5. Other food components. The presence of high amounts of protein, fiber or fat in food can alter the rate of absorption by slowing down the digestive process. Certain condiments such as vinegar are capable of acidifying food, which slows down the digestive process and therefore the absorption of food.

2. Fats

Fats are a great source of energy for athletes who require more than 4000 kcal per day – especially endurance athletes who have an increased ability to utilize fat. However, high fat and low carbohydrate diet or overindulgence in deep-fried foods can lower performance and increase chances of cardiovascular diseases. So remember, fats must not exceed 30% of the total energy consumption. As an athlete, you can include food items that are healthier sources of fats containing omega 3 and 6 fatty acids, proteins, vitamins, magnesium, fiber, and antioxidants. Read more to know about what level of blood sugar is dangerous?

3. Proteins

We cannot stress this enough! Proteins are especially important for an athlete because of their higher lean mass per unit. Upon digestion of proteins, we’re left with amino acids that help maintain tissues and repair muscles. A diet with balanced amounts of carbs and protein will help the athlete gain energy and strength keeping the body active throughout the day. Plant sources of proteins are loaded with antioxidants, phytochemicals, fiber, minerals, and vitamins. Essential amino acids are vital to maintain tissues and for recovery and thus should be added in your daily diet using a variety of plant-based protein sources. Remember, including high fiber or proteins foods, which can take a lot of time to digest are not recommended 4-24 hours before an event.

Pro Tip: Sprouting improves the nutritional value and digestibility of legumes’   allowing them to be consumed raw.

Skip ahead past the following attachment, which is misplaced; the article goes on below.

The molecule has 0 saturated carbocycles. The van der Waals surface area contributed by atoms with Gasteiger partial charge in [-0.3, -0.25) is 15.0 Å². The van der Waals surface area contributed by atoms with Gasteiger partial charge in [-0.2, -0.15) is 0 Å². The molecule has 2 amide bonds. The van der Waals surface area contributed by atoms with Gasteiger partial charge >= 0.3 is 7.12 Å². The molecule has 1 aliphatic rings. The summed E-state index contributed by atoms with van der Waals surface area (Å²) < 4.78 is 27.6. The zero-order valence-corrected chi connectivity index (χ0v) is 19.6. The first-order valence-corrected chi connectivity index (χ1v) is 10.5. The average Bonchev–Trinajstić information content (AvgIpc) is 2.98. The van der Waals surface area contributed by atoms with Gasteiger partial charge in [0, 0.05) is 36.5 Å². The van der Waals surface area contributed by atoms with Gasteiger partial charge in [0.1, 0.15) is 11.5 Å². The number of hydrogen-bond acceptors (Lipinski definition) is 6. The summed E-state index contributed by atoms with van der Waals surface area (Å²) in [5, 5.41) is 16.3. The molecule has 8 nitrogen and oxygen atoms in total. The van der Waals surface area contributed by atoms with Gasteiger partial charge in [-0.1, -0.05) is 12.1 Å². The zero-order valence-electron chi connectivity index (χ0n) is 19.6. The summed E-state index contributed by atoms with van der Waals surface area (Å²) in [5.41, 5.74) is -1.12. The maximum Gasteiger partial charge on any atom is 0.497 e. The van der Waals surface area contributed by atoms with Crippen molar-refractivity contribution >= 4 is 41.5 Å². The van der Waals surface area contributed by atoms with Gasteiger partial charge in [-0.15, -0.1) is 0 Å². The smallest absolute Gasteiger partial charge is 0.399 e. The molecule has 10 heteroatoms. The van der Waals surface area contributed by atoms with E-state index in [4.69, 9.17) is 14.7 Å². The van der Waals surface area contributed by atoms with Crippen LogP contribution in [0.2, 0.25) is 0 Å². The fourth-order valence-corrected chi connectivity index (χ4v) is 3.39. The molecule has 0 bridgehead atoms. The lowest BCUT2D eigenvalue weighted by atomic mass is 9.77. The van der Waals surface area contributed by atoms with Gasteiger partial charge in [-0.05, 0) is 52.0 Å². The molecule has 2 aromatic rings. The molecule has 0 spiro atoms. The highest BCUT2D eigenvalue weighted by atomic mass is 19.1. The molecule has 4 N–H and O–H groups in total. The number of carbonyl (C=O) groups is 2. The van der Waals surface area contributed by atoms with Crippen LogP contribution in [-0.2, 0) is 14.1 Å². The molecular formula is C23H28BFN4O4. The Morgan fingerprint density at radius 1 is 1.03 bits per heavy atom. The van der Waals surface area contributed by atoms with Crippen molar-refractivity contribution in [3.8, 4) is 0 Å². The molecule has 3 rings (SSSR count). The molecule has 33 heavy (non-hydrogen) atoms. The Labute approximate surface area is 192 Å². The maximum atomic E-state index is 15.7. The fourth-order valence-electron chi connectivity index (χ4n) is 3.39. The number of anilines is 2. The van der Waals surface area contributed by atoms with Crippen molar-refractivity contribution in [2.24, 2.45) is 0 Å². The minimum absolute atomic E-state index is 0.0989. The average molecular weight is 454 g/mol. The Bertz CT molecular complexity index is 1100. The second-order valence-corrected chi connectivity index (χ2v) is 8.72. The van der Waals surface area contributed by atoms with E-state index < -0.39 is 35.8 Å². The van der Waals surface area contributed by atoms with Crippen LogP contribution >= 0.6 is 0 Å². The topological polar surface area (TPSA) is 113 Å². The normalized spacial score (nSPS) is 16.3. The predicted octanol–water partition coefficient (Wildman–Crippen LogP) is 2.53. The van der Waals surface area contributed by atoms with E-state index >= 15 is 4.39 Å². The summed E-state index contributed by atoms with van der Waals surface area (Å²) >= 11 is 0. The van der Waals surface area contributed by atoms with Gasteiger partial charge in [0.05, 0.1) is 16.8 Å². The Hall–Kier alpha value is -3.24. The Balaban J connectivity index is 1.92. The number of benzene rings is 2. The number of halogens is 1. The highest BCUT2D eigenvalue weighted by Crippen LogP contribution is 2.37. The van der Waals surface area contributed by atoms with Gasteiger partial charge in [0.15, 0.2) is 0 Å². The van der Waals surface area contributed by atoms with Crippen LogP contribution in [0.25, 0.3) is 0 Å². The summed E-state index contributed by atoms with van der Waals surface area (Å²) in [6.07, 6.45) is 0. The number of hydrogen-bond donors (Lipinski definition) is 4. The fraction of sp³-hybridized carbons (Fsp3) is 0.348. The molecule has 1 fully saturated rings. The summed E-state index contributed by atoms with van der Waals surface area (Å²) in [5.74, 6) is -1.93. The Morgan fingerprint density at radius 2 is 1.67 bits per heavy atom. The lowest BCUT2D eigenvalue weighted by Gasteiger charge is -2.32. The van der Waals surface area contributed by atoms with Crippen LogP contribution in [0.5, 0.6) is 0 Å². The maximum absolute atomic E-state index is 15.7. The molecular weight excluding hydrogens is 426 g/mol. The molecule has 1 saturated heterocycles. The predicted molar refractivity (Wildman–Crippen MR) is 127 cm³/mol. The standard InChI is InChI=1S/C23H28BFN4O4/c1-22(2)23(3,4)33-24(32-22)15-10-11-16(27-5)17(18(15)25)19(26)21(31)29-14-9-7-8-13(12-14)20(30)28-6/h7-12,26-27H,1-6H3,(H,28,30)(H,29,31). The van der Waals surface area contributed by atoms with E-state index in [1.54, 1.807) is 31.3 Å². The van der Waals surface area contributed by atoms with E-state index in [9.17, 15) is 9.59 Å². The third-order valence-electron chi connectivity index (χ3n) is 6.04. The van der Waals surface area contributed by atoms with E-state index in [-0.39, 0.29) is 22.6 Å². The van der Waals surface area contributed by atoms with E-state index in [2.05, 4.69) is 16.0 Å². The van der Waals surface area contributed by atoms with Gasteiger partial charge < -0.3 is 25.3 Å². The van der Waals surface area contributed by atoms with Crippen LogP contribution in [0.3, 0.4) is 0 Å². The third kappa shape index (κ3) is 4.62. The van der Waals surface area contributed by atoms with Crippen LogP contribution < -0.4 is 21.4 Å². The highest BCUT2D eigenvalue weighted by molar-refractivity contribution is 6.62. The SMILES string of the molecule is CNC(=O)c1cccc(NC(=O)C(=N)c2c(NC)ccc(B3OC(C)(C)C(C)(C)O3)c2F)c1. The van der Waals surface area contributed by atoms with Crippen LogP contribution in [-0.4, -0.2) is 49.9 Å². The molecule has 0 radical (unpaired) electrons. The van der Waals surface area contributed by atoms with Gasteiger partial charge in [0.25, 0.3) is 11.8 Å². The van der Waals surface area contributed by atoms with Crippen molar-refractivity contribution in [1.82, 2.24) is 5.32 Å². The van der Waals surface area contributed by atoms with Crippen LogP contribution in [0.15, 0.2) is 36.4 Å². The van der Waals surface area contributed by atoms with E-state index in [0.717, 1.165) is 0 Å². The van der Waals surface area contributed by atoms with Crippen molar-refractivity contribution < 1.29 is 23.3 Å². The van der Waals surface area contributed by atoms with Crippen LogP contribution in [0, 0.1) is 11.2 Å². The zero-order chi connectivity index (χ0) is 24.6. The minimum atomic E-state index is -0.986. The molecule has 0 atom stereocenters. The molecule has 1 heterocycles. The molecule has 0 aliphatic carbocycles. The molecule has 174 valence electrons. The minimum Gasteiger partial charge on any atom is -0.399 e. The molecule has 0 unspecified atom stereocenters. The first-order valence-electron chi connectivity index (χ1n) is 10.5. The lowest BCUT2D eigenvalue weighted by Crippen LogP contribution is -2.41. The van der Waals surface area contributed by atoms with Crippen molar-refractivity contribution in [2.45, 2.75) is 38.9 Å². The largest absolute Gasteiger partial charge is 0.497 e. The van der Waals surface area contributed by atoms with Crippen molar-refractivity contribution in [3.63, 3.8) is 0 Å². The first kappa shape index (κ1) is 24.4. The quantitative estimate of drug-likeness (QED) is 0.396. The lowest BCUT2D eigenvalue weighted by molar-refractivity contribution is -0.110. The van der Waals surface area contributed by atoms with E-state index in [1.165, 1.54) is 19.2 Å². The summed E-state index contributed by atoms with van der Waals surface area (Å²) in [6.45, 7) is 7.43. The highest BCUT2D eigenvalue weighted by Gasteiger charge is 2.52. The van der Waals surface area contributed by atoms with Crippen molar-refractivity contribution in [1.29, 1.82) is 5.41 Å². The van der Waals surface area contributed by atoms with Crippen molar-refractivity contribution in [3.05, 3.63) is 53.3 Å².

Animal sources of proteins can be recommended since they have high biological value (a measure of the proportion of absorbed protein from a food by a person). Among all animal sources, lean protein is the better choice. Organ meats (liver, kidney, brain, heart), processed meats (sausages, salami, bacon, ham) and red meats (mutton, pork, beef, ready-to-eat marinated meats) tend to be high on cholesterol and sodium and thus should be consumed in restricted amounts.

3. Micronutrients

Adequate intake of micronutrients is particularly essential to health and performance. Micro-nutrients act as a catalyst in our body’s chemical reactions and aid in digestion, absorption and metabolism thereby helping the body to function at an optimal level.

4. Hydration

Hydration is extremely important in the regeneration process. A hydrated body has proper blood consistency and enables the body to function efficiently.  A hydrated body aids the growth of muscle tissues and speeds up recovery.  Hydration doesn’t necessarily mean just drinking large amounts of water. You can also consume fruits and vegetables that are filled with water.

How To Plan Your Food Before & After the Run?

A prediction of one’s consumption of carbohydrates during and in the hours after physical activity requires a great knowledge and analysis of factors specific to each type of activity. In this sense, the personal observations and experience of each athlete are highly important, assessing the effect of each type of activity on his/her blood sugar levels. It is recommended to monitor blood glucose levels before and after exercise, or, if possible, to use a continuous glucose sensor. In general, the characteristics of the activity to be performed must be known, as these factors affect blood glucose levels to a high degree:

  1. Type of Exercise : Forms of exercise dominated by the aerobic component, such as walking, running, swimming, skating or cycling, produce greater glucose consumption and, therefore, have a stronger hypoglycemic effect. In contrast, forms of exercise with an elevated anaerobic component, like sprints, combat sports and working with heavy weights, can produce strong adrenergic stimulation (stimulating liver production of glucose) and thus usually have a lesser hypoglycemic effect post-exercise. Competitive sports can also be associated with significant emotional stress (high adrenergic stimulation), which causes increased blood sugar after exercise, especially in children and adolescents.